Food Forum: Time to rethink center store

Grocers have done a great job attracting shoppers to the perimeter departments. Now they need to apply that expertise to the center store.

By John Lewis

Interested in increasing your store traffic, loyalty among your customers and overall store growth? Over the past few years, grocers have innovated in a number of ways to attract more customers: varying store formats fit different needs and spaces; coupling loyalty programs with gas savings to drive traffic; and installing in-store kiosks, smartphone apps and other new media applications that appeal to consumers’ passion for technology. With the majority of recent innovation focusing on either the perimeter of the store or the desired customer, few innovations have focused on center store.

Consider one fundamental fact: the center store—which generates 73% of total store sales and 77% of profit, according to the Barrington, Ill.-based consulting firm Willard Bishop—is actually showing declines on a same-store basis. Management practices that are solely focused on a product or category view of the market lead to a homogenous feel to the center of the store and more focus on price competition between similar products and categories.

The net result is that the traditional center store has become vulnerable to value retail players. Shoppers are fulfilling some of their needs in retail formats based on a product’s price. So cleaning supplies, once bought as part of the weekly grocery trip, might now be purchased at mass merchandisers, club or dollar stores offering lower prices. For the grocery channel alone, these channel blurring and consumer channel-switching trends equated to $23 billion in missed opportunity due to lost trips over a five-year period ended June 2010.

So what can grocers do to win back some of those trips? A new model for winning trips and driving shopper loyalty centers around what Nielsen refers to as the demand landscape. This requires a focus on true shopper demand. Simply put, shoppers plan their shopping missions based on need.

Shopper missions can encompass small or large trips, such as making a quick trip for medicine for a sick child, or planning meals for a week or a month. Once you understand customers’ mission in and around their stores, you can create solutions targeted to those shoppers. Sometimes those solutions might be new departments or shelf sets, while other times it could be different approaches to promotions or ads. Fulfilling mission-based shopper demand requires a shift from a product-centric category management approach to one that revolves around consumer-centric shopper management.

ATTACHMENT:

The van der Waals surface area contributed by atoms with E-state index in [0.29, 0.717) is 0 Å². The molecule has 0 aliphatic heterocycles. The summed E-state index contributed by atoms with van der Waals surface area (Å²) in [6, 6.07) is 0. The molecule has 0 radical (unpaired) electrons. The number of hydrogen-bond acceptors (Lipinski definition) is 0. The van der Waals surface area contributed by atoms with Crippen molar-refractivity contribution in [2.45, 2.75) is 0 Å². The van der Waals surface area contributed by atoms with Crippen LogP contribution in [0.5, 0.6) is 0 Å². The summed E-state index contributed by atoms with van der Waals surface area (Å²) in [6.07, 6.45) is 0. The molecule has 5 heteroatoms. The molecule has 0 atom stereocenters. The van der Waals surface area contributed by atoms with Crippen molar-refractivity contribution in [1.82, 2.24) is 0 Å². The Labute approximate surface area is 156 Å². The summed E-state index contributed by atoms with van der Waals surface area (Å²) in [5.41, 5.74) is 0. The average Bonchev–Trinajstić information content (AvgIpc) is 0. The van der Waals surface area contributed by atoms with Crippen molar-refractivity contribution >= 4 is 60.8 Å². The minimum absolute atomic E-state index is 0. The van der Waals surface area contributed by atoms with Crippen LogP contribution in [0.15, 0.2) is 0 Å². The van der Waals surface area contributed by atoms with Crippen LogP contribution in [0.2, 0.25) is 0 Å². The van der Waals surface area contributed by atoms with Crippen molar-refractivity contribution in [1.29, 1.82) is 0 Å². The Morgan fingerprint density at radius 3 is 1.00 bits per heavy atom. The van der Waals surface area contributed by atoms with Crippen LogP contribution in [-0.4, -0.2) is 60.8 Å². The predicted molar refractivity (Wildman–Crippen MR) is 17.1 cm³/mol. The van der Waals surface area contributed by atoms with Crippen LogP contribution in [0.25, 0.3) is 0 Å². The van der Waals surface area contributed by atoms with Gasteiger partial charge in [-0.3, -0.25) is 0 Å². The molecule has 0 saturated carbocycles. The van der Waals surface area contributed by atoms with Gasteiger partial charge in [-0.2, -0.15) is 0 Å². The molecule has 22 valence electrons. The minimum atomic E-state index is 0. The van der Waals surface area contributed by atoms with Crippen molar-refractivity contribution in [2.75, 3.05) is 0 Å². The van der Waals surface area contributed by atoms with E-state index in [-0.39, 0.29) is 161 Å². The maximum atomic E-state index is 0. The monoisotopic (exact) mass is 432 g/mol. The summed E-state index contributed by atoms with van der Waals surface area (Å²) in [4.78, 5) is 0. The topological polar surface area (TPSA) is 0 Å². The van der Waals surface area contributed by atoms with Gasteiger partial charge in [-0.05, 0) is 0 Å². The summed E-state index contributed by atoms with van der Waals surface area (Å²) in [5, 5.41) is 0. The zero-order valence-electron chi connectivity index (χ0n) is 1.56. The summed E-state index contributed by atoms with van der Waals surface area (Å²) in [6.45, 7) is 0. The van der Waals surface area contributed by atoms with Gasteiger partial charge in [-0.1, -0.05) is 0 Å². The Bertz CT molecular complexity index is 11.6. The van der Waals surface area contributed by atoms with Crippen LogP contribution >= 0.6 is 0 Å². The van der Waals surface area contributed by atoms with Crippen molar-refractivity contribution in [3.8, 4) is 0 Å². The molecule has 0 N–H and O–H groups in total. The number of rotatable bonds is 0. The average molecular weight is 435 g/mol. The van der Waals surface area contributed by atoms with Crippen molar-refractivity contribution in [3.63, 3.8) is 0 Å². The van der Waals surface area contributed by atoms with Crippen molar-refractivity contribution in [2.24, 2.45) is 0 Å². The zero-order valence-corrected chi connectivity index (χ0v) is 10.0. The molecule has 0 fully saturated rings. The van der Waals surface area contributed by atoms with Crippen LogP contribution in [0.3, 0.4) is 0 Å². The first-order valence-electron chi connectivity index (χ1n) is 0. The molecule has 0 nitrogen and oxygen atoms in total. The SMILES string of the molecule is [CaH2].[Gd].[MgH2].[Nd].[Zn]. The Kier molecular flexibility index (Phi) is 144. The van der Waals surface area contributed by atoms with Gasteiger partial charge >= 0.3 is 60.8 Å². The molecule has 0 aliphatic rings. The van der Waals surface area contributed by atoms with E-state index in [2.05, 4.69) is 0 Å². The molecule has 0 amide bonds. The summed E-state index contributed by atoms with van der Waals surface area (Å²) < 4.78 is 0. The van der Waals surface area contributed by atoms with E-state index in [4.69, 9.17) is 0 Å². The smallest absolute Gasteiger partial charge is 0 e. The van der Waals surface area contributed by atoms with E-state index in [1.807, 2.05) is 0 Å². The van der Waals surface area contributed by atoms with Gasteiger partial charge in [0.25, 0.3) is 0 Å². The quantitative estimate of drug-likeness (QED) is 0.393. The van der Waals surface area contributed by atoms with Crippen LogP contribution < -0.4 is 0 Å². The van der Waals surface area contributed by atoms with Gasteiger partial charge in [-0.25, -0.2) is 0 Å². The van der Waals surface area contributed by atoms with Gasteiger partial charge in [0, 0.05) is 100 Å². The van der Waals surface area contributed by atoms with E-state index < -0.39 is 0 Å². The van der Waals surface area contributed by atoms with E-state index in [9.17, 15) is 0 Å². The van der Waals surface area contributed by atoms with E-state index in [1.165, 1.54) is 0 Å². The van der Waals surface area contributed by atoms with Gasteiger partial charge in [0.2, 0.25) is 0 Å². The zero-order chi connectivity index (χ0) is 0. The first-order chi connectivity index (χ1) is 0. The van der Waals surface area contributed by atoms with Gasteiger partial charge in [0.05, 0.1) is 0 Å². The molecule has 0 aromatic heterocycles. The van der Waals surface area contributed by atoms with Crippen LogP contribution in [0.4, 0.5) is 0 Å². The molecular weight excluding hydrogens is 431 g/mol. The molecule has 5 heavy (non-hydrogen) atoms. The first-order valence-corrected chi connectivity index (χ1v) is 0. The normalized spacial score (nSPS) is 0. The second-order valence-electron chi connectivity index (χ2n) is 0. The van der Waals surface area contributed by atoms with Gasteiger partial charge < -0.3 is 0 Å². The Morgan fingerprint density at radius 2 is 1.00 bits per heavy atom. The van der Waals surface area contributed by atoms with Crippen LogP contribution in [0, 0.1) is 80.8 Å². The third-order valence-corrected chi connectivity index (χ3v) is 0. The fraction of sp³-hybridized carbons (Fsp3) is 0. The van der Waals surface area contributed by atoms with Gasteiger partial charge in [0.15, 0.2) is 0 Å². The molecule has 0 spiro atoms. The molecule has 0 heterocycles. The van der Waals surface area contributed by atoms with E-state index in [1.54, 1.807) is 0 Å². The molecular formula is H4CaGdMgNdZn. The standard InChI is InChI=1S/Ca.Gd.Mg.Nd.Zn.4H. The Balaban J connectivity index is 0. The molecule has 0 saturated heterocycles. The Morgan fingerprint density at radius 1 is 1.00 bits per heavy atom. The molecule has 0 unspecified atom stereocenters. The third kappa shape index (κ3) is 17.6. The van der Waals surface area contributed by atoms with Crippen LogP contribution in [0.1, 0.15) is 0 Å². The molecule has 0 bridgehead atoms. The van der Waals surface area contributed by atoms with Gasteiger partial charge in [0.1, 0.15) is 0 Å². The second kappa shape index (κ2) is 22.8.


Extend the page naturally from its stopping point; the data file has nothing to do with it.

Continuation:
Four trends to act on now
There is tremendous opportunity for retailers to act on shopper-centric solutions and drive sales across total store. Consider these trends:

1. Meal solutions. It won’t be long until we see fully-integrated meal or event-driven store sections that include assortment from across the store (dry grocery, frozen, fresh, refrigerated and prepared foods) along with written or video-driven recipe centers. Think taco night or birthday parties—typical shopper needs. Other potential mission-based store solutions include breakfast, lunch and dinner, snacks and desserts and seasonal events such as summer barbecues or holidays.

2. Non-food missions. Many missions don’t include food at all, but drive trips for spring cleaning, health ailments, beauty care, back-to-school, pet or at-home entertainment needs. Another way you can rejuvenate center store is by establishing these mission-driven store sections.  “Stores within a store” provide consumers with a destination where they can complete their missions.

3. Convenience. In addition, convenience will continue to be strong drivers of innovation across the store. For example, more and more retailers are adding online ordering with curbside pick-up.  Other retailers have experimented with home delivery options and drive-through windows, with some success. Displays with staples, like milk, bread and eggs, right in front of the store, also please shoppers focused on convenience.

4. Technology. Likewise, technology can significantly improve the overall shopping experience. Smaller retailers, who might not have the space or budget to make wholesale changes to their stores, can leverage technology to provide a more convenient and satisfying shopping trip. Examples of innovative technology-driven shopping solutions include in-store kiosks that convert lists to a shopping “roadmap,” cart-mounted product locators, coupons loaded on loyalty cards and smart phone apps for meal planning, list generating, aisle finder and more.

The magic lies in tailoring solutions to your local shopper needs. Shoppers want solutions that span the entire store, and winning retailers will be those who are flexible and adjust formats to cater to their needs at a mission level, not simply category-by-category. That means striking the right balance between perimeter and center store.

John Lewis is president, consumer North America, of The Nielsen Co., based in New York.

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